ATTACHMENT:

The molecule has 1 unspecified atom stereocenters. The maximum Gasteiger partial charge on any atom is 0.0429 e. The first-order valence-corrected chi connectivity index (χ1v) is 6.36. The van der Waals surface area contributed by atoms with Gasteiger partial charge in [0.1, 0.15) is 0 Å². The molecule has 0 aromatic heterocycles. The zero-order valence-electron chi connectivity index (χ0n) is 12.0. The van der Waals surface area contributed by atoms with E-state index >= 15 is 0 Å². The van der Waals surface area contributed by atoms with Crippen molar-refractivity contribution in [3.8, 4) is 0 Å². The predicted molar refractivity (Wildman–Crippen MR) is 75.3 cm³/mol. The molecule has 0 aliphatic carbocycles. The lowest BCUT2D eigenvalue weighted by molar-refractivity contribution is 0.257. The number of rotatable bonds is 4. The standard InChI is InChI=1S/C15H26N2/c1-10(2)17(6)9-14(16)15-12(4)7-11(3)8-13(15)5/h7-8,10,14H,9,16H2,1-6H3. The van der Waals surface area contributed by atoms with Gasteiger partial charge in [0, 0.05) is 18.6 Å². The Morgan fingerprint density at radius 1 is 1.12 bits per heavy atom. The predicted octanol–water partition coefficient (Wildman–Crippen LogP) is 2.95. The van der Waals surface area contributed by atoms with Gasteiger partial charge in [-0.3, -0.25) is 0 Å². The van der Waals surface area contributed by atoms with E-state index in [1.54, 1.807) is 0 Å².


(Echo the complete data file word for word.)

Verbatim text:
The molecule has 1 unspecified atom stereocenters. The maximum Gasteiger partial charge on any atom is 0.0429 e. The first-order valence-corrected chi connectivity index (χ1v) is 6.36. The van der Waals surface area contributed by atoms with Gasteiger partial charge in [0.1, 0.15) is 0 Å². The molecule has 0 aromatic heterocycles. The zero-order valence-electron chi connectivity index (χ0n) is 12.0. The van der Waals surface area contributed by atoms with E-state index >= 15 is 0 Å². The van der Waals surface area contributed by atoms with Crippen molar-refractivity contribution in [3.8, 4) is 0 Å². The predicted molar refractivity (Wildman–Crippen MR) is 75.3 cm³/mol. The molecule has 0 aliphatic carbocycles. The lowest BCUT2D eigenvalue weighted by molar-refractivity contribution is 0.257. The number of rotatable bonds is 4. The standard InChI is InChI=1S/C15H26N2/c1-10(2)17(6)9-14(16)15-12(4)7-11(3)8-13(15)5/h7-8,10,14H,9,16H2,1-6H3. The van der Waals surface area contributed by atoms with Gasteiger partial charge in [0, 0.05) is 18.6 Å². The Morgan fingerprint density at radius 1 is 1.12 bits per heavy atom. The predicted octanol–water partition coefficient (Wildman–Crippen LogP) is 2.95. The van der Waals surface area contributed by atoms with Gasteiger partial charge in [-0.3, -0.25) is 0 Å². The van der Waals surface area contributed by atoms with E-state index in [1.54, 1.807) is 0 Å².